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Posted 12/21/2005

Yes, the city real estate is being cleansed of its deteriorated buildings and a low-income population (“The Year in News,” Dec. 14). Industrialization, abandoned stores, boarded-up dwellings are quickly becoming a thing of the past in Baltimore.

Yes, I believe that capitalism generates a division of classes.

Yes, I have been placed right out of the housing market, and the rents continue to rise as landlords realize they can attract tenants who will pay $1,800 a month.

Yes, the city still has its problems, but I have to ask, Harm City, Bodymore, Murderland, City That Bleeds . . . what have you done to clean up the mess?

Karen Howard
Cockeysville

 

Not Just Our Type

We were pleased to see that our exhibition, Alphabet: An Exhibition of Hand-Drawn Lettering and Experimental Typography, was chosen as one of your Top 10 art shows of 2005 (“The Year in Art,” Dec. 14).

We have no quarrel with the excellent review, but we just wanted to recognize that the exhibition was a part of Artscape 2005, and that without Artscape’s logistical, financial, and moral support, the exhibition would not have been possible.

In addition, Post Typography and Artscape are currently coordinating a series of international travel venues for the show, so those of you who missed the exhibition and/or have friends in other cities, there is still an opportunity to see Alphabet in person. The latest list of dates can be found at www.posttypography.com/alphabet.

Bruce Willen and Nolen Strals
Baltimore

 

Don’t Worry, Happy Holidays

In response to Vincent Williams’ “Happy Holidays, Dammit” column, I agree completely (Social Studies, Dec. 14)! I just don’t understand how anyone can be insulted by another person extending warm seasonal wishes. Just because I don’t celebrate Hanukkah, Kwanzaa, or what-have-you doesn’t mean that I am opposed to those who do having a good one.

As a customer-service professional who spends a lot of time on the phone, I think that “Happy Holidays” or “Have a good holiday” is the most appropriate way of acknowledging the time of year to someone you don’t know well. Besides, “Happy Holidays” includes New Year’s as well, which I hear a lot of Christians, even a few of the hard-core persuasion, celebrate. Not to mention that with the state of the world we’re living in, anyone who receives any sort of random, unprompted greeting, much less a season’s greeting, from someone they don’t even know should consider themselves lavished with love and attention. Take what you can get, for Christ’s sake.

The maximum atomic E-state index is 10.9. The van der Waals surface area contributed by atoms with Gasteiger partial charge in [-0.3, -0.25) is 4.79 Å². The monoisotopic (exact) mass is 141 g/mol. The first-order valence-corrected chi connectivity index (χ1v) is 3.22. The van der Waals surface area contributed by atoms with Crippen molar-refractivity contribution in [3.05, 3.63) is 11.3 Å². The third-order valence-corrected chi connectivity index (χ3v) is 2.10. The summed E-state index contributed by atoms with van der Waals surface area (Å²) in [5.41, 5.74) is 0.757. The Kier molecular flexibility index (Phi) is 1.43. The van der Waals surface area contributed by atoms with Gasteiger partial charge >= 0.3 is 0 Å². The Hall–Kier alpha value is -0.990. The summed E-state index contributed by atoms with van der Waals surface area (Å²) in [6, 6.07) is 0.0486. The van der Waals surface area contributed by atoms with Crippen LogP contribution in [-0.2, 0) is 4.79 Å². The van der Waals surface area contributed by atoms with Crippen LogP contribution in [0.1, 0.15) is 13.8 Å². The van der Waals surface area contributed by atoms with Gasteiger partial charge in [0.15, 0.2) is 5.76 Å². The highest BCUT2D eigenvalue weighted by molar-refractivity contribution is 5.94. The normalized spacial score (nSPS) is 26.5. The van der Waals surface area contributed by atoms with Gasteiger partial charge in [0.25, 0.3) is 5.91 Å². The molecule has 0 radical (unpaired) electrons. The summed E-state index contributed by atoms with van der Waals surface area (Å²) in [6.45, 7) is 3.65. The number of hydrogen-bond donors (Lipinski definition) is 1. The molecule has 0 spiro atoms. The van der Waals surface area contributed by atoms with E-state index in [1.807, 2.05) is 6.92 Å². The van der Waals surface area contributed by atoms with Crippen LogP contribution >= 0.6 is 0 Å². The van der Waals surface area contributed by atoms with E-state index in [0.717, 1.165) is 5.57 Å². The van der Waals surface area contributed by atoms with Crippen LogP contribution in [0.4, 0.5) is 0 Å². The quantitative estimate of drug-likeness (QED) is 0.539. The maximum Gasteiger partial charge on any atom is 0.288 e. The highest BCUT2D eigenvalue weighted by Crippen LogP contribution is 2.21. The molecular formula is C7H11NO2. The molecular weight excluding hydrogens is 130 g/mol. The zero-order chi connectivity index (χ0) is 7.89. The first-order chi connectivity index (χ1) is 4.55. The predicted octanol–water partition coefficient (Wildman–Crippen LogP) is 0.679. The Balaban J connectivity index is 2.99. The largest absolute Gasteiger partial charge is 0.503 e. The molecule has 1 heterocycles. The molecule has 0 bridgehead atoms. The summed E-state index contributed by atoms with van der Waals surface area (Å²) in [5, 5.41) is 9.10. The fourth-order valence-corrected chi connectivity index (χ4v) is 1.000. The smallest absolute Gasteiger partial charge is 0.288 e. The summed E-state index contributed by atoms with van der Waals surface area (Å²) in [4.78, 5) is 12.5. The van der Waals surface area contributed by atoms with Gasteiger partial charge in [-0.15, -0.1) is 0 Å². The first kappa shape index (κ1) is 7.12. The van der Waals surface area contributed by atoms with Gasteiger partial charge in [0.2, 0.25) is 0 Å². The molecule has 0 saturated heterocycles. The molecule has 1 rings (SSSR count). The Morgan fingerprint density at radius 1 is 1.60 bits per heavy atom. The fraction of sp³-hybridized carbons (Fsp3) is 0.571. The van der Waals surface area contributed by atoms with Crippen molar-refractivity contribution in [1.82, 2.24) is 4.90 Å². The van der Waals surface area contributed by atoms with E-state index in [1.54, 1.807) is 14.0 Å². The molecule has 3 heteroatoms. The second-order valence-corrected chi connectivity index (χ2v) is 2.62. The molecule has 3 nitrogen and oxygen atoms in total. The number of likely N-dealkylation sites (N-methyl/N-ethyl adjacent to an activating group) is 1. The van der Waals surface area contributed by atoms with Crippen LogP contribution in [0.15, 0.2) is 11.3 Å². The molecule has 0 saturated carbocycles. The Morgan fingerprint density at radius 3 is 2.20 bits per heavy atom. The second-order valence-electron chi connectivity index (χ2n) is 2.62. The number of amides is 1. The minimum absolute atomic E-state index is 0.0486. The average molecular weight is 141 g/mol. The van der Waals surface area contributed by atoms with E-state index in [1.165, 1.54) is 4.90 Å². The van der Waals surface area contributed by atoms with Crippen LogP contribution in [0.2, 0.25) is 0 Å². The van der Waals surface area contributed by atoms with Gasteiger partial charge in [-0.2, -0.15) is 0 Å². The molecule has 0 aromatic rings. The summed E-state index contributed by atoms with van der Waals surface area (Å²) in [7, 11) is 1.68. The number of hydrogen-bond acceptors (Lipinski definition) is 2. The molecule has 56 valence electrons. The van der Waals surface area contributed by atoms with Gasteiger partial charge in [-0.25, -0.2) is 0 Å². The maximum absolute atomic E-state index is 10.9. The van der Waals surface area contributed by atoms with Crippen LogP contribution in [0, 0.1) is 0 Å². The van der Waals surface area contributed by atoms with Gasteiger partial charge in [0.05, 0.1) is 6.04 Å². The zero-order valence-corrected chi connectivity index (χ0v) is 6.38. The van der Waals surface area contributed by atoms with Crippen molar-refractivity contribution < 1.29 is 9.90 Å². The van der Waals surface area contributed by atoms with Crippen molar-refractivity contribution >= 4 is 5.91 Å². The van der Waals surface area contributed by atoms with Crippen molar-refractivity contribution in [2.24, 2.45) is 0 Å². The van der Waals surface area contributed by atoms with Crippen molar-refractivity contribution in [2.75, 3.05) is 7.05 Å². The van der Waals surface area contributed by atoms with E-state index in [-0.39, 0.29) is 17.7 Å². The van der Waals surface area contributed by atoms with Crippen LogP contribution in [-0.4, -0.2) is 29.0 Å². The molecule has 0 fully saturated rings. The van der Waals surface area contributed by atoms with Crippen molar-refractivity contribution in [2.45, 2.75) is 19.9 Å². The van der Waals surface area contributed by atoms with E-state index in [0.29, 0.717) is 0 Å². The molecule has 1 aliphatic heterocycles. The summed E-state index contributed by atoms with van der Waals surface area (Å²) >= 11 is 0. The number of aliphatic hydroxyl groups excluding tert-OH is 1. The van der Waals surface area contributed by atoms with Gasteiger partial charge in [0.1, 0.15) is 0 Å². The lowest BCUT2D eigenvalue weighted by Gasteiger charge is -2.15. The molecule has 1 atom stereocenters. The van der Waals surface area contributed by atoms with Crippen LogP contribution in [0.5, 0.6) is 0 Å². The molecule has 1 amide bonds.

Nicole K. Brown
Baltimore

Thank you, Vincent Williams! I’m Jewish and have never celebrated Christmas (even when I lived with a goy), and it pisses me off when someone else tells me what I should or shouldn’t believe or say or feel, especially during this time of year. I’ve lived my whole life with people wishing me a “Merry Christmas,” and I have always responded in kind. That’s called common courtesy. I’ve always loved the “holiday” season, but with all this politically correct bullshit about what to call an illuminated shrub or tree or how to greet my friends, I can’t wait until Jan. 2.

Oh yeah, Happy New Year!
Richard Crystal
Baltimore

Correction: Rod Lee is the face of Baltimore club music outside I-695, not outside the D.C.-circling I-495, as we wrote in the photo caption for the “The Year in Local Music” (Dec. 14). Sometimes we get a little turned around in regard to our multitentacled regional highway system.

Clarification: The Kimberly Acton referred to in our story about the Orioles Nest and Owls Nest poker clubs (“Fouled Nests,” Nov. 23) is not the same Kimberly Acton who owns Pazza Luna restaurant in Locust Point.

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